John 3:16

"For God so loved the world, that he gave his only Son, that whoever belives in him should not perish but have eternal life". ESV My emphasis.

ESV: "should not/me apoletai".

New American Bible: "might not".

NASB 1995: "shall not".

Douay-Rheims & Good News: "may not".

New American Standard Bible: "will not".

should not-should/ought. "Drivers should be careful. That nail should do the trick".

might not- This could be that not perishing is made possible. "We took money that we might [it was possible to] buy food".

shall not/will not-Not perishing is definitely going to happen to those who believe.

may not-"may" like "might" may be one thing making another possible. "I may drive a car as I have a licence". Not necessarily definite, "I may go to the shops but I may not".

Another question on this site looks at "perish".

  • Distinguishing between the optative and the subjunctive mood will, I hope, be part of this study. Up-voted +1.
    – Nigel J
    Apr 6 at 14:02

3 Answers 3


According to Bill Mounce, the meaning of “me apoletai” in Jn 3:16 is best represented by shall not/will not.

The normal definition of the subjunctive is that it is the mood of what may or might be. It is one step removed from reality (as opposed to the optative, which is two steps removed from reality, describing what we wish would be). Wallace defines the subjunctive as representing “the verbal action (or state) as uncertain but probable” (page 461), clarifying that it is not the mood of uncertainty (which is the optative) but of probability.

So is Jesus saying that it is probable that those who believe in him will not perish? I hope not. I believe there is no uncertainty that his gift of righteousness through our faith secures our future salvation, which of course it does…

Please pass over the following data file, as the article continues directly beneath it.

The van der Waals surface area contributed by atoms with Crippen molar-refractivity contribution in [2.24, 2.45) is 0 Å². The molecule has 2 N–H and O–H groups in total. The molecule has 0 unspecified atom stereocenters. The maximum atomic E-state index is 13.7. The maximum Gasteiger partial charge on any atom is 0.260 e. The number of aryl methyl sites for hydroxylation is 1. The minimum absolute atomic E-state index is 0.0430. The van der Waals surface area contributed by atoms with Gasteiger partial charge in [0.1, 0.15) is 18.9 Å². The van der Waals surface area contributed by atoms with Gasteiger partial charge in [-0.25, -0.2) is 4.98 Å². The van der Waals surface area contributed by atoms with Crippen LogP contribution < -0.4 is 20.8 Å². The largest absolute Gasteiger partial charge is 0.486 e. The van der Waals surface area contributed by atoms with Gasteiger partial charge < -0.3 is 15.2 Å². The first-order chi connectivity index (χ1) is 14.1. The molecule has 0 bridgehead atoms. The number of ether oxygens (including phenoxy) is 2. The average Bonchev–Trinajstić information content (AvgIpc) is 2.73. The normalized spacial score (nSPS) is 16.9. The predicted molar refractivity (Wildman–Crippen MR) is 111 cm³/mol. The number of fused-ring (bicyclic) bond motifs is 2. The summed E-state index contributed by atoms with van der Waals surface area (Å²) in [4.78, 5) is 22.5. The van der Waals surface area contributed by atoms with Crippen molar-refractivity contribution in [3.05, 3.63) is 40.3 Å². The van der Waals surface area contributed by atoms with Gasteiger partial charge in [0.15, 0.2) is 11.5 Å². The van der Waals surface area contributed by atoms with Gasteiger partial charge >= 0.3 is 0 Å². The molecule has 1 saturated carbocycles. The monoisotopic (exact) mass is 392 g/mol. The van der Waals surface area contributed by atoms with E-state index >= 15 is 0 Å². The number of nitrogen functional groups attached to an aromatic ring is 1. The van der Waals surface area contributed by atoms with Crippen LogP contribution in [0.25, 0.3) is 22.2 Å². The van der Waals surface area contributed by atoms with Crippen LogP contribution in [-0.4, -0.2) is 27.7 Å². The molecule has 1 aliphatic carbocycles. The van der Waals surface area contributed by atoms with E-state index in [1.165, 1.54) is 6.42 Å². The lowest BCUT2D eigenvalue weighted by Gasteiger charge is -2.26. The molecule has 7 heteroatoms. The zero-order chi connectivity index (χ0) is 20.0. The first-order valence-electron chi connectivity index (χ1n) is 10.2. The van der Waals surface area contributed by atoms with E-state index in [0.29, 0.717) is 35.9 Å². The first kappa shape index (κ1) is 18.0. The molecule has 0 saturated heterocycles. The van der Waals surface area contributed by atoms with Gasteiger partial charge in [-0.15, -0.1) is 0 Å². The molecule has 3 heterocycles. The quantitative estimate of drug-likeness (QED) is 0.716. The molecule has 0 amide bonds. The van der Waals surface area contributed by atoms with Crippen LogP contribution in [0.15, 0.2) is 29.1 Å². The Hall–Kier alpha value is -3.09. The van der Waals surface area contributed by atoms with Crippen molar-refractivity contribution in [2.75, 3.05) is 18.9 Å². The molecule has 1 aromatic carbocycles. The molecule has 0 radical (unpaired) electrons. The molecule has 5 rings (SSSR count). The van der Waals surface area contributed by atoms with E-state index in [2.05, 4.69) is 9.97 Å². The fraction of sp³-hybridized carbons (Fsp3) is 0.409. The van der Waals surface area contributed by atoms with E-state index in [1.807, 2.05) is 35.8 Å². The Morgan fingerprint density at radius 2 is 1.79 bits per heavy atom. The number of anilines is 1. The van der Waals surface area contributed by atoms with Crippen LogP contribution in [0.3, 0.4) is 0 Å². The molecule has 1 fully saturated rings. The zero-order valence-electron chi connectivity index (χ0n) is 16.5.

ινα introduces a purpose clause. The clause is not stating what is but rather the purpose of something. There is your one step removed from reality, from what is. God gave his only Son on the cross, and the purpose of that giving is so that (i.e., purpose) those who believe in him will most certainly not perish. Because it is a purpose clause, it cannot be in the indicative. It is not stating what is (in the sense of the indicative) but rather is stating the purpose of something – Mounce 2011, Should or Will Perish (John 3:16)

Mounce rejects the idea that the subjunctive mood of “apoletai” implies the existence of any uncertainty: “That God gave his son is a fact. That the purpose of giving his Son was so that believers will most certainly have eternal life.” Personally, I do not see how knowing the cause or purpose of something guarantees the result, except in the case, as it is here, where the purposes are God’s. Indeed, if we consider Jn 3:16 purely from the perspective of God’s love and saving action, then I can see why there is no room for uncertainty or doubt (cf Jn 10:28, Rom 1:16).

However, the subject within the ινα clause in Jn 3:16 is not God but man. The grammatical construction of the clause introduces the element of human agency. The active form of the word apollumi (Strong’s 622) means to destroy or to lose, and its middle usage of “apoletai” in Jn 3:16 can be construed to mean “to lose or destroy oneself” or “to let oneself be destroyed.” Here, the human subject/agent is also the one who is affected by the action.